Category Archives: Environment

Talking about the weather, terrain, flora, fauna, etc…

Returning Home

Returning home from our trip to Falfurrias has caused mixed emotions. Although I am happy to be home it has been somewhat difficult to adjust. Going from having a set daily routine with a strong purpose, one different from what I’m used to, to not has been hard. This trip has truly made me appreciate everything that I have and the privilege given to me in many ways.

I was able to learn a lot while in Texas. As I had predicted, there are many aspects of this trip I had attempted to prepare for that I really couldn’t do ahead of time. Until experiencing even a fraction of what migrants may face while crossing the border firsthand it is impossible to truly grasp the process. Even then the full extent of the journey is still unfathomable. The idea that anyone has to go through this is very difficult to contend with. I feel that I have not only gained a greater understanding of the crisis taking place at the border but will be able to educate others on what is taking place and how it affects everyone, not just those that are near geographically. I am grateful that I will be able to apply what I have learned during this trip to my continuing education and future career.

Team members walking back from a search
The final stretch

I also learned a lot about working as a team in a drastically different environment than normal. Initially, I thought that a slight adjustment would be necessary for our team but that we would work well together. I am happy to say that my prediction was true. Although we were in a new place and new environment, we were able to get to know each other, support one another, and get along well. We accomplished our goals and improved each day. This was a really important aspect to make our trip successful, and I believe that it was.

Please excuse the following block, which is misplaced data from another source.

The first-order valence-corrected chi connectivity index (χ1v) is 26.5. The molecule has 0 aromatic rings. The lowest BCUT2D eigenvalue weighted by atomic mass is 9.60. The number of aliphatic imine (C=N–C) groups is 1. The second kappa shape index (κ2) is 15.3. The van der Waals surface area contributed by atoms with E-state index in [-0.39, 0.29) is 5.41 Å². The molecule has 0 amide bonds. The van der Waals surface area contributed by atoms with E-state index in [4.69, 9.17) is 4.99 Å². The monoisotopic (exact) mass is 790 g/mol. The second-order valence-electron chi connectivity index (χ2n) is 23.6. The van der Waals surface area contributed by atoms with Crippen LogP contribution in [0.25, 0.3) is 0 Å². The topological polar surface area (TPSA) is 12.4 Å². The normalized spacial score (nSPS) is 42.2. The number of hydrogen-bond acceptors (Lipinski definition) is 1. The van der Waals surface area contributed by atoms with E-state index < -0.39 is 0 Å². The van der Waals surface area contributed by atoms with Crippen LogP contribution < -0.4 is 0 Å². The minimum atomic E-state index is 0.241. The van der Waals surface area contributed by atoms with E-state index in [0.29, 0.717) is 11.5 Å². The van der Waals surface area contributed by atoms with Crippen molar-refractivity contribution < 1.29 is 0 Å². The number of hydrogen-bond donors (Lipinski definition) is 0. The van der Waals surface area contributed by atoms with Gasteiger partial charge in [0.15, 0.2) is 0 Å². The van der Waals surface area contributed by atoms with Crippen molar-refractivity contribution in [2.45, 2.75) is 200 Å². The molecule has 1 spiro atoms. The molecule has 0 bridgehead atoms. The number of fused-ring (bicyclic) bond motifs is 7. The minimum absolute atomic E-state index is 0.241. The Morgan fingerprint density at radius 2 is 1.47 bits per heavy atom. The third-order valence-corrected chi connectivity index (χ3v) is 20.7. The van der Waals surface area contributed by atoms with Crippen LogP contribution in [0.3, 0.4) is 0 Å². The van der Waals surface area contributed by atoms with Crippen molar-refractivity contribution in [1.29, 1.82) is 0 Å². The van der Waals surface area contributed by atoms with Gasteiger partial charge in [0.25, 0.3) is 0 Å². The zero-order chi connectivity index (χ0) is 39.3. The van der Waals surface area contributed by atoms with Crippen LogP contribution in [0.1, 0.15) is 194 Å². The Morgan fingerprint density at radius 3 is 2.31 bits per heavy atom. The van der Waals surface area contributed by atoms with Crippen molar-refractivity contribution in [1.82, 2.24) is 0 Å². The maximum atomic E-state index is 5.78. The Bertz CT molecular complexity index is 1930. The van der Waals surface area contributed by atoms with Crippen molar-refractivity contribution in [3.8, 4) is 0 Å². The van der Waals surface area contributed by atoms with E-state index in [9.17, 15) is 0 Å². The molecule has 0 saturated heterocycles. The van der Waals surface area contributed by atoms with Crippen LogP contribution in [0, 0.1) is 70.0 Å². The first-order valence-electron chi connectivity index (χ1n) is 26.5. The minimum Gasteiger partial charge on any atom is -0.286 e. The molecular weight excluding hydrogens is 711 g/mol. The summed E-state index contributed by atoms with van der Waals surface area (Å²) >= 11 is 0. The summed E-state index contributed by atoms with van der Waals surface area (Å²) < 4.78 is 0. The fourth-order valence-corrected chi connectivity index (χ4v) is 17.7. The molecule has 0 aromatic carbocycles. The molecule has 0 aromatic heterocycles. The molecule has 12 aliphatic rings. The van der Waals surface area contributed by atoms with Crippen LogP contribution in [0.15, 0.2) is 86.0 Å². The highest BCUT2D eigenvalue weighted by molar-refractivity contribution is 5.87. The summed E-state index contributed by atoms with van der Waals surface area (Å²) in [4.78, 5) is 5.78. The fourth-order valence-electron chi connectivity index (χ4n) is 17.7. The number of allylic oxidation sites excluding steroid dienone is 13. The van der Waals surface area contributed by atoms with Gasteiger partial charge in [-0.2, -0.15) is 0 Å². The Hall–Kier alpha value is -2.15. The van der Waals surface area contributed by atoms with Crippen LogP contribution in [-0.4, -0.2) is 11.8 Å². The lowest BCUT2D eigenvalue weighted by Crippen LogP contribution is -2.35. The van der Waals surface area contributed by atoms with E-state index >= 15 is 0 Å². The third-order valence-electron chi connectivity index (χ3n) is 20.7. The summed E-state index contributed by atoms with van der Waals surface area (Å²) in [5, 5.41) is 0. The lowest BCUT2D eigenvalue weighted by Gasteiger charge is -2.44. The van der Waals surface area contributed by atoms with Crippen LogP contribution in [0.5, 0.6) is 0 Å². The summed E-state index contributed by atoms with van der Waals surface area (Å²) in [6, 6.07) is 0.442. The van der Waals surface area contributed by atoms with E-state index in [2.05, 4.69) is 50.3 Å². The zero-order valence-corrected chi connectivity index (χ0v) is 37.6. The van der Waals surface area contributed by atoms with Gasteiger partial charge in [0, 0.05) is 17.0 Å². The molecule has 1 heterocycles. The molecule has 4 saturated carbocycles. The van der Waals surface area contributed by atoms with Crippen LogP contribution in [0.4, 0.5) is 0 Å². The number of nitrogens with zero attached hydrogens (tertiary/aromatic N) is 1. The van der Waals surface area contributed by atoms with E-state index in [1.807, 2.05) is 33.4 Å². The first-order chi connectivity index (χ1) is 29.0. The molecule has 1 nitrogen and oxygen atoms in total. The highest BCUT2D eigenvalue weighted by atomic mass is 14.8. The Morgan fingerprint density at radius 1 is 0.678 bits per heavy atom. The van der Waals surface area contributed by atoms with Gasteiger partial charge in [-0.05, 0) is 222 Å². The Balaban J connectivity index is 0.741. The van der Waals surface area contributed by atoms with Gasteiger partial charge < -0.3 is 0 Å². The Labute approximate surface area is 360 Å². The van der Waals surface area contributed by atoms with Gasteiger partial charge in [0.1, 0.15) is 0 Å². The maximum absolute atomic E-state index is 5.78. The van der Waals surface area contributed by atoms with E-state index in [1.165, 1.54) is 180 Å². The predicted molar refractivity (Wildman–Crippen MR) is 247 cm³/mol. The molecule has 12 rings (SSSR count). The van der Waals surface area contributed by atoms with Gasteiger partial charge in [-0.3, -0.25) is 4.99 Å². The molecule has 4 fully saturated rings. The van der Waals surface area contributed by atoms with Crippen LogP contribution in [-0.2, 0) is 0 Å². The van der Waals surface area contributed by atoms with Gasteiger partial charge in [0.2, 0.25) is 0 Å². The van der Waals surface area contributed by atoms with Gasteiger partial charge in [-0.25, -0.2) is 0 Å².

The team eating tamales

This experience is undeniably one of a kind and I am extremely thankful that I was able to be a part of it. Even though there were times of struggle, it was all worth it to provide any assistance we were able to offer. I would be very happy to experience it all again in the future.


A New Perspective

The sun shining through the clouds and some trees on a ranch

At last our journey has come to an end. I must admit that I felt a bit odd when I first woke up this morning. I’ve grown accustomed to the fast-paced routine we had in Texas. It was an intense work week where it sometimes seemed that we didn’t have a moment to take a breath. The physical and mental toll it took on my body was draining and unlike anything I have experienced before. That being said, I can’t wait to go again.

I must admit that I was a bit unsure about how our team dynamic was going to play out. The other more experienced members of my team have known each other for a whole year before I joined the Human Biology program. I can now say that I am glad to have shared this experience with them. Izzy, Jordan, and Olivia are incredible scientists and professionals who I’ve seen persevere and grow throughout this trip. I believe we have grown closer as colleagues and friends. There were many laughs and lighthearted times as well as times spent looking out for each others’ well being. Being the new guy on board, I learned a lot from them and look forward to working with each of them in the future, in whatever form that may take.